Bangiriposi is a small town on the northern border of the Similipal Tiger Reserve, Orissa. To reach it from the Jashipur side, one has to negotiate a ghat road called the Bangiriposi Ghat. In days long gone, this ghat used to be famous for tiger sightings, especially at night. However, like the rest of India, increasing human interference has taken its toll of wildlife here and there had been no confirmed tiger sightings since the past 15 years or so.
In early August ’06, a truck negotiating the ghat lost control over a tight bend and rolled over. A group of seven or eight village boys, who had come curiously to look at the wreck, were returning home when one of them spotted an animal standing on a cliff on the hill. It was around 11 a. m. and all of them saw it clearly. Most of them had never seen one before, but they recognized it immediately. One of them uttered the universal Oriya name for tiger, leopard, hyena and sometimes even fishing cat- “Bagha”.
The boys were not familiar with big cats and none of them could actually tell which of the above this was. One of them, Baikuntha, happened to be working as a domestic help at my residence and I came to know of this incidence from him. To help in identifying the animal I’ve listed his observations below:
(a) The animal was the size of a domestic bullock
(b) It had vertical stripes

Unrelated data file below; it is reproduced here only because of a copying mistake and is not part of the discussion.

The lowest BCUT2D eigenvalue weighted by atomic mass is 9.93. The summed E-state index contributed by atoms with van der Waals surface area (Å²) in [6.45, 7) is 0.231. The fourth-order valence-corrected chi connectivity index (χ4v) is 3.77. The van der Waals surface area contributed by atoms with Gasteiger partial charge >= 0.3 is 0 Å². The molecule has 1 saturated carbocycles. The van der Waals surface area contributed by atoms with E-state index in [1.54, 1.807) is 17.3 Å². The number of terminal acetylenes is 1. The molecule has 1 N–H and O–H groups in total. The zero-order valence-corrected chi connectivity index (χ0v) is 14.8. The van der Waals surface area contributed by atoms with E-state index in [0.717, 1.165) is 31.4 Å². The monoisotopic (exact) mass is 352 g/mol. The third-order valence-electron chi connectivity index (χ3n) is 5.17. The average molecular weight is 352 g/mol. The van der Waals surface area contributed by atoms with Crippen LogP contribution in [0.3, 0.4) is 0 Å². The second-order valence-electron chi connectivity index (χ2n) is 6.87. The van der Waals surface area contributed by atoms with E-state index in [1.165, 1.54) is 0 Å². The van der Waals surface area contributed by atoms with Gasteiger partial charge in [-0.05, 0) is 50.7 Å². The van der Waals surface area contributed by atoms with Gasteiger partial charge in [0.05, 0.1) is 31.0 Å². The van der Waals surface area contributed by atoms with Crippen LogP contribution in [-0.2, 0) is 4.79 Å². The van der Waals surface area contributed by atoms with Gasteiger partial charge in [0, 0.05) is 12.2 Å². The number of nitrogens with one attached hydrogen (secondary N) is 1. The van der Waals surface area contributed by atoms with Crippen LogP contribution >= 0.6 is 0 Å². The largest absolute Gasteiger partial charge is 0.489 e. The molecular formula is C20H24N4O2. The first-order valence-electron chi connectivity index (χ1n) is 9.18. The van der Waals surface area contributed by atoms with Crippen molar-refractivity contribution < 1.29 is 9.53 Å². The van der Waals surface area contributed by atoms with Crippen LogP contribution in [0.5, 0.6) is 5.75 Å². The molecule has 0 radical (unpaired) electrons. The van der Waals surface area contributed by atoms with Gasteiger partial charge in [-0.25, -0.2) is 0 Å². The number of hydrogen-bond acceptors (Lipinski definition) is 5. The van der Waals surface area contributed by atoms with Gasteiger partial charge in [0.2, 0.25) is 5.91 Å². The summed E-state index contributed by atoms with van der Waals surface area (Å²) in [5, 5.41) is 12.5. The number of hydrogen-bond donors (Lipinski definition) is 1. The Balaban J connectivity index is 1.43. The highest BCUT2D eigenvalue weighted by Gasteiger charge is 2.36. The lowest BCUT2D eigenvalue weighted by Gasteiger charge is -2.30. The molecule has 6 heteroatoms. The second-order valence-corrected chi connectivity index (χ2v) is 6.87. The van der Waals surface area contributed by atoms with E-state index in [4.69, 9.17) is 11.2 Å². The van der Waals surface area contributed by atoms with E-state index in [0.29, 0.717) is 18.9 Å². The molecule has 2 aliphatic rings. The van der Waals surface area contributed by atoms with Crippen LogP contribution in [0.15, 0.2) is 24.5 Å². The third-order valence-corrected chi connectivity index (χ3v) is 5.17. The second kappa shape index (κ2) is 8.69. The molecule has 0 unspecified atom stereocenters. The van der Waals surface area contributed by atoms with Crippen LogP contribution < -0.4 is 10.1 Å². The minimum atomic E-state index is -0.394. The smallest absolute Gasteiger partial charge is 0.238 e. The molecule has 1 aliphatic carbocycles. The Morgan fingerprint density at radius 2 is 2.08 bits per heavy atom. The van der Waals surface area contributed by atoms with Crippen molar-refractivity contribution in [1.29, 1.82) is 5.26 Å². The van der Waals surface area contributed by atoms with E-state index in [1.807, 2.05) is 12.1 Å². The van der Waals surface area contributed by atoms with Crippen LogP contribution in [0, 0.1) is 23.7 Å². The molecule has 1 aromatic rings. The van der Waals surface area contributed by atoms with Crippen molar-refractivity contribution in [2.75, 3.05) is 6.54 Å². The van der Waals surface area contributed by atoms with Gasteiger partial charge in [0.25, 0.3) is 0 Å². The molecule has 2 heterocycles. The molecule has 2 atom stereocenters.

(c) Its had an immense head, over a foot in diameter
(d) It stared down at them boldly
(e) When they started yelling and gesturing at it, it turned its head to look over both shoulders, stared at them, snarled, and walked back into the forest with controlled haste
When I heard these observations, I was more or less confirmed that it could be nothing but a tiger. On questioning him further, Baikuntha said that livestock kills happened, though infrequently. There were lots of goat and sheep kills, which could have been the handiwork of a leopard, but sometimes a cow or bullock would be lost. Even a largish leopard would find it difficult to kill bullocks. This, to me, confirmed the fact that the forests around Bangiriposi were part of at least one tiger’s territory. I mentioned the incident to Surjit Bhujabal, the chairman of Wild Orissa and he interviewed Baikuntha over phone for over half an hour. He too was convinced. In a week or so, fellow wildlifer with WO Dillip Naik and I were on our way to Bangiriposi. We were short on time, having a little over a weekend to spare, but we tried to make the best of what we had, and the following is what would have been my diary entries over the period:
October 28, 2006
We arrived at Jashipur very early in the morning after a tiring, 280 km overnight bus journey from Bhubaneswar. I had been to Jashipur before and knew the way around a bit. From the bus stand we went to a ‘dhaba’ owned by the governor of WO’s regional chapter, Pramod Panda. We had hardly slept the previous night and should have been making the best of the dhaba’s rope cots now, but the fresh morning air, doped with the mist of winter on the anvil, the sal trees, and just the fact that we were so close to the Similipal Tiger Reserve drove all signs of sleep away. After tea, we took a brief walk in the Project Tiger office premises nearby. It doubles up as a memorial to ‘Khairi’, a tigress kept as a pet by the first field director of Similipal Tiger Reserve, Mr. Saroj Raj Choudhry. The bungalow where the tigress and her master lived is now a museum and her grave is right in front of the bungalow, on the lawn. The compound is filled with sal trees and the trees harbor hundreds of Blossom Headed Parakeets. Mesmerized by the sight, I started yearning (like I have thousands of times before!) for a telephoto lens to go with my Vivitar. Dillip bhai did the best he could with his little digicam.